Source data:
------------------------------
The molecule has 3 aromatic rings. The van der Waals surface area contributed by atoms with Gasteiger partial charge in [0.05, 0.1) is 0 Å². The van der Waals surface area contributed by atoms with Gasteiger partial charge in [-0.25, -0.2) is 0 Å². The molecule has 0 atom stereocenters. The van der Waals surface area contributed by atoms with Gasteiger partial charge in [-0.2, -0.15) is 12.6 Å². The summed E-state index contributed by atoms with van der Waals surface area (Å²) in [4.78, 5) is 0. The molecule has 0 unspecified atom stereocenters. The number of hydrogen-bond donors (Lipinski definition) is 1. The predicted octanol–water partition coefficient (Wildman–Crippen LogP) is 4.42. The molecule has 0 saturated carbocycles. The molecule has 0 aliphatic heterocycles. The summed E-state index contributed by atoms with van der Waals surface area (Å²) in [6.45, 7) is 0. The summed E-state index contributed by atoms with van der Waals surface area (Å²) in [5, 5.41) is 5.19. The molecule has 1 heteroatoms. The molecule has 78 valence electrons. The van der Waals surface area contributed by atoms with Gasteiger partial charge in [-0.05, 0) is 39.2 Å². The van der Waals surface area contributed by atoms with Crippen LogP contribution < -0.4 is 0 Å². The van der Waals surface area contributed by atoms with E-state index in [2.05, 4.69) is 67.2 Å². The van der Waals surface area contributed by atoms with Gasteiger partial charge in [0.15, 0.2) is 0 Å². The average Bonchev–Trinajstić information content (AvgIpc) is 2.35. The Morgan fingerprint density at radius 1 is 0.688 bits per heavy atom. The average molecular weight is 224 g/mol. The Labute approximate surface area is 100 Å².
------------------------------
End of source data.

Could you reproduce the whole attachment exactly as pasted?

The molecule has 3 aromatic rings. The van der Waals surface area contributed by atoms with Gasteiger partial charge in [0.05, 0.1) is 0 Å². The van der Waals surface area contributed by atoms with Gasteiger partial charge in [-0.25, -0.2) is 0 Å². The molecule has 0 atom stereocenters. The van der Waals surface area contributed by atoms with Gasteiger partial charge in [-0.2, -0.15) is 12.6 Å². The summed E-state index contributed by atoms with van der Waals surface area (Å²) in [4.78, 5) is 0. The molecule has 0 unspecified atom stereocenters. The number of hydrogen-bond donors (Lipinski definition) is 1. The predicted octanol–water partition coefficient (Wildman–Crippen LogP) is 4.42. The molecule has 0 saturated carbocycles. The molecule has 0 aliphatic heterocycles. The summed E-state index contributed by atoms with van der Waals surface area (Å²) in [6.45, 7) is 0. The summed E-state index contributed by atoms with van der Waals surface area (Å²) in [5, 5.41) is 5.19. The molecule has 1 heteroatoms. The molecule has 78 valence electrons. The van der Waals surface area contributed by atoms with Gasteiger partial charge in [-0.05, 0) is 39.2 Å². The van der Waals surface area contributed by atoms with Crippen LogP contribution < -0.4 is 0 Å². The van der Waals surface area contributed by atoms with E-state index in [2.05, 4.69) is 67.2 Å². The van der Waals surface area contributed by atoms with Gasteiger partial charge in [0.15, 0.2) is 0 Å². The average Bonchev–Trinajstić information content (AvgIpc) is 2.35. The Morgan fingerprint density at radius 1 is 0.688 bits per heavy atom. The average molecular weight is 224 g/mol. The Labute approximate surface area is 100 Å².